This editorial originally appeared in The Washington Post
If there is one thing former special counsel Robert Mueller III made clear in his Wednesday congressional testimony, it is that his investigation was not an “illegal and treasonous attack on our Country,” as President Donald Trump characterized it in a tweet shortly before Mueller’s appearance.
On the contrary, Mueller underscored that it was Russia that attacked the country’s democracy in the 2016 presidential election through a cyber-campaign designed to help Trump. Trump, the former special counsel confirmed, welcomed that assistance. A number of his top aides lied in the ensuing investigation. Those lies, Mueller said, impeded his probe.
Perhaps most seriously, Mueller said Russia’s interference is continuing and will be repeated in the 2020 presidential election. “Over the course of my career, I have seen a number of challenges to our democracy,” Mueller said. “The Russian government’s effort to interfere in our election is among the most serious.” He added: “They’re doing it as we sit here, and they expect to do it during the next campaign.” What’s more, “many more countries” are also looking at election hacking.
Trump and congressional Republicans ought to be alarmed by that prediction. Instead, they spent the day slandering Mueller, to little effect. As Republicans argued that the Russia inquiry was driven by corrupt intent, Mueller pointed out that the president’s statements about WikiLeaks during the campaign — welcoming the leaks of Democratic emails stolen by Russia — “calls for investigation.”
As for Trump’s repeated claims that the special counsel completely exonerated him, Mueller stated: “The president was not exculpated for the acts that he allegedly committed.”
Much of the rest of Mueller’s testimony reminded Americans why the president and his congressional toadies do not want the special counsel’s report discussed honestly.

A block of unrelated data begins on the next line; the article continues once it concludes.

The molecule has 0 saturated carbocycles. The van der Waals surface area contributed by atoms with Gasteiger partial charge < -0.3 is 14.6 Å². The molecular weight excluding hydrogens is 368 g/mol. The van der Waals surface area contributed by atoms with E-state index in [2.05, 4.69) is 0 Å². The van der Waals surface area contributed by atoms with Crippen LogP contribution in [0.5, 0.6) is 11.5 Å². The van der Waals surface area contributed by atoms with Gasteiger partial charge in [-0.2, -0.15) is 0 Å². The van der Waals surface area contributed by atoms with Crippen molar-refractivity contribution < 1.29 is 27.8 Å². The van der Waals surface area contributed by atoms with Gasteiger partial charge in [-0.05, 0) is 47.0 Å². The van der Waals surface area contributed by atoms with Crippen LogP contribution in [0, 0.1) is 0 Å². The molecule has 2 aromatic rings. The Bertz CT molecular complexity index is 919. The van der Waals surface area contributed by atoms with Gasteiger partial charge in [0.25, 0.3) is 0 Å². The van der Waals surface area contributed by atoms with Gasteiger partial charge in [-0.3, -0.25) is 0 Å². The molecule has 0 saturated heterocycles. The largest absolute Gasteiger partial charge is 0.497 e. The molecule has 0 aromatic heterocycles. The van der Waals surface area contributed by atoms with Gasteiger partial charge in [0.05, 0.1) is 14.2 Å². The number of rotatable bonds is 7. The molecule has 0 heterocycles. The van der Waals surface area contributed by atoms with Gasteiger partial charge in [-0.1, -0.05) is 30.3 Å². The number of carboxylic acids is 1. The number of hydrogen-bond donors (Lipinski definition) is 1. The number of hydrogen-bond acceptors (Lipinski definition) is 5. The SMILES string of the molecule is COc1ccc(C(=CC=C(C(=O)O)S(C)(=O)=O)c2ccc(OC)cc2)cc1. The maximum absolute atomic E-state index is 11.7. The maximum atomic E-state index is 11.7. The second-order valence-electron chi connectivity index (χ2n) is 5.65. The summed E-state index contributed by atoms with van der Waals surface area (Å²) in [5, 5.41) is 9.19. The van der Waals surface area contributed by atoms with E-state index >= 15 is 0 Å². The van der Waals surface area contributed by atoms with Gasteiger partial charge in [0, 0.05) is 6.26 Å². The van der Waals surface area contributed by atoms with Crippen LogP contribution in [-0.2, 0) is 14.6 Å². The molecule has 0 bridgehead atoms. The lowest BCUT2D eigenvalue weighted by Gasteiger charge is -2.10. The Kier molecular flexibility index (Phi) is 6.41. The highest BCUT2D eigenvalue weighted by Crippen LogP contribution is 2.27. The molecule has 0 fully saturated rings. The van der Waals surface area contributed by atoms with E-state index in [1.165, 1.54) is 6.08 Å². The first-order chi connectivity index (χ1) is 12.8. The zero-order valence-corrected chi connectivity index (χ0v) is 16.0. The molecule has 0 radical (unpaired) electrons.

Mueller’s report described how Trump several times egregiously attempted to disrupt the post-2016 Russia investigation inquiry, including by ordering Mueller’s dismissal. White House staff refused to follow Trump’s order. Yet, as Mueller confirmed several times, attempted obstruction is still wrong: It “strikes at the core of the government’s effort to find the truth and to hold wrongdoers accountable,” he explained.
Contrary to the spin of Attorney General William Barr, Mueller confirmed that the Justice Department’s policy that a sitting president cannot be indicted loomed large in the special counsel’s thinking on whether to consider charging Trump with a crime. He also stood by a letter his office sent to Barr complaining that the attorney general misleadingly described the special counsel’s findings.
Near the end of his testimony, Mueller declared that his report should be “a signal, a flag to those of us who have responsibility to exercise that responsibility, not to let this kind of thing happen again.” This was a call for members of Congress to do more to protect the nation’s democracy. Yet all Americans should listen. The Mueller report lays out for those ultimately responsible in a democracy — the voters — what a sick presidency looks like.